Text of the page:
New York City was again under curfew Tuesday night, the second day of restrictions that are being extended through Sunday following several nights of violence and looting across the city following peaceful George Floyd protests.

The curfew will be in effect from 8 p.m. until 5 a.m. every day through Sunday.

NYPD Chief of Department Terence Monahan says all vehicular traffic, except for essential exceptions, are banned south of 96th Street in Manhattan during the curfew.

In addition, Uber, Lyft, and for-hire vehicle rides were suspended until 1230 a.m., and started trips at 1230 a.m. for essential workers coming and going to work, as well as people seeking medical treatment or supplies overnight.

Taxis were allowed to operate during this time, but also only for essential workers and those seeking medical treatment and supplies. Passengers may be required to provide a valid reason for their travel to NYPD.

But enforcement of the curfew was not consistent Tuesday. For example, some officers near the Manhattan Bridge did not arrest demonstraters for being outside, while others did. And about 20 were arrested at 14th Street and 5th Avenue near Union Square for being out after the curfew, according to one protester.

De Blasio says the extended curfew timeframe is necessary because NYPD officers are "holding the city together" while finding common ground with protesters.

"We will find a way through," said de Blasio. "If you want to protest, do it in the daytime hours and then go home."

The mayor said the city will enter phase one of reopening from the coronavirus pandemic Monday, June 8, but noted he is worried the health crisis will be worsened by the mass gatherings.

He also dismissed any suggestion the city might need help from the National Guard to control looting, saying it would not be "wise" for them to be called in.

Police Commissioner Dermot Shea said the department's officers will not budge in their mission to protect citizens and property owners despite facing one of the most difficult circumstances the city has seen in decades.

"If you're looking at the New York City Police Department and talking about crime and criminal justice and not talking about other parts of the system - from the legislators that need to arm the police with tools, from the prosecutors that need to stand up and say it won't be tolerated, you're missing the point," Shea said. "We cannot have people entering a system and being released before the police officers."

The mayor's announcement came after police faced a chaotic night Monday that ended in more than 700 arrests and at least one officer seriously injured as looters destroyed numerous stores, broke glass, and stole items.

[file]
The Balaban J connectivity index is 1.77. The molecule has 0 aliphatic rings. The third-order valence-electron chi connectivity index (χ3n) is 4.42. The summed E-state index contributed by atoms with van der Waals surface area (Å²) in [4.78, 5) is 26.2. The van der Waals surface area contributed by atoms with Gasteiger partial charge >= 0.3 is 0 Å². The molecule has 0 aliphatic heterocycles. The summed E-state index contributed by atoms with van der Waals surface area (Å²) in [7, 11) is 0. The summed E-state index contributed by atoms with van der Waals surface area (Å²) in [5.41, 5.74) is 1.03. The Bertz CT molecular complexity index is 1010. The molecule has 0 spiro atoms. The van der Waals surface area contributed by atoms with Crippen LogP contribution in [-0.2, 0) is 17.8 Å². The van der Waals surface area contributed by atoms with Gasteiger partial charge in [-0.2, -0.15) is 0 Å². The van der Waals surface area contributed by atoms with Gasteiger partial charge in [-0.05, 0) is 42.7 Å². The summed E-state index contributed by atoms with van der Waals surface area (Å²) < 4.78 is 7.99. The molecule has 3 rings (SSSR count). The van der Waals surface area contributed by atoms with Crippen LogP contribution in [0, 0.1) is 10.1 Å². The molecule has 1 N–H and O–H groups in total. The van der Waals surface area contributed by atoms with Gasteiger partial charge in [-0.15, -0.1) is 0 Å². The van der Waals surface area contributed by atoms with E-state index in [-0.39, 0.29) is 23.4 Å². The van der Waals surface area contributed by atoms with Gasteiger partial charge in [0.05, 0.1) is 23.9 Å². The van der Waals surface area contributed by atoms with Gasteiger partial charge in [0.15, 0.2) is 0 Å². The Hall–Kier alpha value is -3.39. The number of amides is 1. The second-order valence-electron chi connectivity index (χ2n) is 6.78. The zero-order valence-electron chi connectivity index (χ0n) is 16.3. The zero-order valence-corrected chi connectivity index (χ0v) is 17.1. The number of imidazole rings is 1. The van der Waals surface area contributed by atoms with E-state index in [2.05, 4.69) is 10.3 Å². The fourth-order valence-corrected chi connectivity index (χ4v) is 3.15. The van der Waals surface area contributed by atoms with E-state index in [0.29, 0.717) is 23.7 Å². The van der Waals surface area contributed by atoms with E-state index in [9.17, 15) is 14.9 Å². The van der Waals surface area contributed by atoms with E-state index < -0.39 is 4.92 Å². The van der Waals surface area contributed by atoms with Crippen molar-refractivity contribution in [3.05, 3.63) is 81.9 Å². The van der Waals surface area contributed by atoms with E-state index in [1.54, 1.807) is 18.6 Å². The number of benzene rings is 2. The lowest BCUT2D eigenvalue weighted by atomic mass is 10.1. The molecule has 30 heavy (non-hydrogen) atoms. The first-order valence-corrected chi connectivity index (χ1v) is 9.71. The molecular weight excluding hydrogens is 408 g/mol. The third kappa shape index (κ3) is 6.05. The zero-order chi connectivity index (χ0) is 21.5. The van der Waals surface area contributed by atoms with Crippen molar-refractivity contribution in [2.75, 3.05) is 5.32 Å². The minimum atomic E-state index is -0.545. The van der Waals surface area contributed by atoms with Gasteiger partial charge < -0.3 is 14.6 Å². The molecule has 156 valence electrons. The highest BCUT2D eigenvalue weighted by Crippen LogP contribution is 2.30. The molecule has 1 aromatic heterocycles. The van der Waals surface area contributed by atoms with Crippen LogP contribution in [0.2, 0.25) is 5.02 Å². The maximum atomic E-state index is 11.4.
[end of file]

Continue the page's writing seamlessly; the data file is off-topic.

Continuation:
Businesses across the city that had been boarded up in anticipation of looters were quickly overwhelmed.

Herald Square in Midtown was one of the areas that saw windows smashed and looters taking whatever they could grab from stores like Best Buy and Urban Outfitters.

At one point, looters knocked over garbage cans and broke through Macy's boarded up flagship store.

An NYPD officer was seriously hurt after being run over by a car in the Bronx overnight.

It was one of several attacks on police that were caught on video.

The NYPD said the sergeant was struck by a black sedan around 12:45 a.m. as officers were investigating looting near the intersection of Walton Avenue and East 170th Street in Mt. Eden.

Police said the officer was taken to Lincoln Hospital in stable condition.

No arrests were made as of early Tuesday morning.

Police did not confirm which stores were broken into, but a Chase Bank had its windows smashed and a pawn shop across the street was completely cleared out.

The Sergeants Benevolent Association posted video to their Twitter of a uniform officer being attacked by three men.

A few looters were also caught on camera knocking down an officer in Manhattan as they emerged from a store.

The looting and vandalism overshadowed more peaceful events earlier in the day as protesters again gathered to protest police brutality and the death of George Floyd in Minnesota.

In a show of support at Washington Square Park, NYPD Chief of Department Terrence Monahan took a knee with protesters at one point Monday.

"This is out of hand. Minnesota was wrong. They were arrested, which they should be. There's not a police officer here that thinks Minnesota was justified. We stand with you," Monahan said.

Monahan also urged the crowd to continue to protest peacefully and end the violence. 

At McCarren Park in the Williamsburg section of Brooklyn, thousands of people gathered for a silent vigil.

Demonstrators sat quietly for a period of more than 10 minutes before marching towards the BQE.

There was a similar silent vigil held at Astoria Park in Queens.

Police and protesters appeared to communicate, and did not behave aggressively towards one another.

There were also other protests in Brooklyn on Monday night, including a demonstration near Barclays Center.

A lot of the protests have been organic, picking up people as they move through the streets. But Barclays has become one of the key meeting points. Thousands of protesters gathered in an area that had seen some violent confrontations over the weekend.

Monday night's protests mostly stayed calm.

Demonstrators marched, lit candles, and spoke out against all the violence.

"You got people coming out, looting, destroying people's lives, their stores, their way of life. It's horrific and you never hear leaders talk about that enough. They need to address that as emphatically as this situation with this gentleman dying the way he did," said one protester.

There was on incident earlier in the evening where a man jumped over the barricades and challenged police.

He was eventually arrested.